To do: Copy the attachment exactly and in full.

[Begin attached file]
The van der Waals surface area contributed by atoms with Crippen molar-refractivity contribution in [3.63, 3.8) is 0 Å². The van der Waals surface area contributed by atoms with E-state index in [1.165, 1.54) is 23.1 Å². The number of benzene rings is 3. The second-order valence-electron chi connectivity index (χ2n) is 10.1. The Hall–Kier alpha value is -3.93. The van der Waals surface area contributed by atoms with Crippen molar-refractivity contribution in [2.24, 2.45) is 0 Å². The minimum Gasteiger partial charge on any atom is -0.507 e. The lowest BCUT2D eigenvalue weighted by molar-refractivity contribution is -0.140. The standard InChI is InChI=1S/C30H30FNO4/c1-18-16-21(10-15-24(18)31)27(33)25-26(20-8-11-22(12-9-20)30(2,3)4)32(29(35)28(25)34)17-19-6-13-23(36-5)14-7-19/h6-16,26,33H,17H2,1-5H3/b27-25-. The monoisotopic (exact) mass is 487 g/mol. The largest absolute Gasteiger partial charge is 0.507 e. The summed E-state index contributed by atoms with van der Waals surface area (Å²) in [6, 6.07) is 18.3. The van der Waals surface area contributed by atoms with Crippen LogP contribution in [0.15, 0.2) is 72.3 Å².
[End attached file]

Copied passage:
The van der Waals surface area contributed by atoms with Crippen molar-refractivity contribution in [3.63, 3.8) is 0 Å². The van der Waals surface area contributed by atoms with E-state index in [1.165, 1.54) is 23.1 Å². The number of benzene rings is 3. The second-order valence-electron chi connectivity index (χ2n) is 10.1. The Hall–Kier alpha value is -3.93. The van der Waals surface area contributed by atoms with Crippen molar-refractivity contribution in [2.24, 2.45) is 0 Å². The minimum Gasteiger partial charge on any atom is -0.507 e. The lowest BCUT2D eigenvalue weighted by molar-refractivity contribution is -0.140. The standard InChI is InChI=1S/C30H30FNO4/c1-18-16-21(10-15-24(18)31)27(33)25-26(20-8-11-22(12-9-20)30(2,3)4)32(29(35)28(25)34)17-19-6-13-23(36-5)14-7-19/h6-16,26,33H,17H2,1-5H3/b27-25-. The monoisotopic (exact) mass is 487 g/mol. The largest absolute Gasteiger partial charge is 0.507 e. The summed E-state index contributed by atoms with van der Waals surface area (Å²) in [6, 6.07) is 18.3. The van der Waals surface area contributed by atoms with Crippen LogP contribution in [0.15, 0.2) is 72.3 Å².